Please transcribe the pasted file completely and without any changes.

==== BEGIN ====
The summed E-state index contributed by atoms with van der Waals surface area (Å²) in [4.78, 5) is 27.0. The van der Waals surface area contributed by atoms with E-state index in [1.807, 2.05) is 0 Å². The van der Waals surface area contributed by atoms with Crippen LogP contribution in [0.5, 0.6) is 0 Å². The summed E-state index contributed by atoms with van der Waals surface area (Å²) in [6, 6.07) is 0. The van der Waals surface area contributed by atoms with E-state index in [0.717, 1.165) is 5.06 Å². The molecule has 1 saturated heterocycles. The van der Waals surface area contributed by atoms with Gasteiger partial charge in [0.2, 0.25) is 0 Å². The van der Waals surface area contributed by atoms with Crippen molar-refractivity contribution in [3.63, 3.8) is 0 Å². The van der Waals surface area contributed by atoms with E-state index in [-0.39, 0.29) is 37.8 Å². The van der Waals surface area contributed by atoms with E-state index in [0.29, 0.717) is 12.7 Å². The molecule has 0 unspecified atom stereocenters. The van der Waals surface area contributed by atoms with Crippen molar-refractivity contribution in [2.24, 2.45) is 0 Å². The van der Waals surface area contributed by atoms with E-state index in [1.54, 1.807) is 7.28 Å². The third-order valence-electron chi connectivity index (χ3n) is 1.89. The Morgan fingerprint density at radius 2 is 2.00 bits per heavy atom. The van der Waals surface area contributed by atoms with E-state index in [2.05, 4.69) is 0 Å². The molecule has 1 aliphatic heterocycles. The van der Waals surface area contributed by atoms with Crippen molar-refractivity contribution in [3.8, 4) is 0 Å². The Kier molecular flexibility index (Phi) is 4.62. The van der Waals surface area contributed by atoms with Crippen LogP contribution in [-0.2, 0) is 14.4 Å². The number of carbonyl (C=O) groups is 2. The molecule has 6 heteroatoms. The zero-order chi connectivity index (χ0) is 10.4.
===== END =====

The summed E-state index contributed by atoms with van der Waals surface area (Å²) in [4.78, 5) is 27.0. The van der Waals surface area contributed by atoms with E-state index in [1.807, 2.05) is 0 Å². The van der Waals surface area contributed by atoms with Crippen LogP contribution in [0.5, 0.6) is 0 Å². The summed E-state index contributed by atoms with van der Waals surface area (Å²) in [6, 6.07) is 0. The van der Waals surface area contributed by atoms with E-state index in [0.717, 1.165) is 5.06 Å². The molecule has 1 saturated heterocycles. The van der Waals surface area contributed by atoms with Gasteiger partial charge in [0.2, 0.25) is 0 Å². The van der Waals surface area contributed by atoms with Crippen molar-refractivity contribution in [3.63, 3.8) is 0 Å². The van der Waals surface area contributed by atoms with E-state index in [-0.39, 0.29) is 37.8 Å². The van der Waals surface area contributed by atoms with E-state index in [0.29, 0.717) is 12.7 Å². The molecule has 0 unspecified atom stereocenters. The van der Waals surface area contributed by atoms with Crippen molar-refractivity contribution in [2.24, 2.45) is 0 Å². The van der Waals surface area contributed by atoms with E-state index in [1.54, 1.807) is 7.28 Å². The third-order valence-electron chi connectivity index (χ3n) is 1.89. The Morgan fingerprint density at radius 2 is 2.00 bits per heavy atom. The van der Waals surface area contributed by atoms with E-state index in [2.05, 4.69) is 0 Å². The molecule has 1 aliphatic heterocycles. The van der Waals surface area contributed by atoms with Crippen molar-refractivity contribution in [3.8, 4) is 0 Å². The Kier molecular flexibility index (Phi) is 4.62. The van der Waals surface area contributed by atoms with Crippen LogP contribution in [-0.2, 0) is 14.4 Å². The number of carbonyl (C=O) groups is 2. The molecule has 6 heteroatoms. The zero-order chi connectivity index (χ0) is 10.4.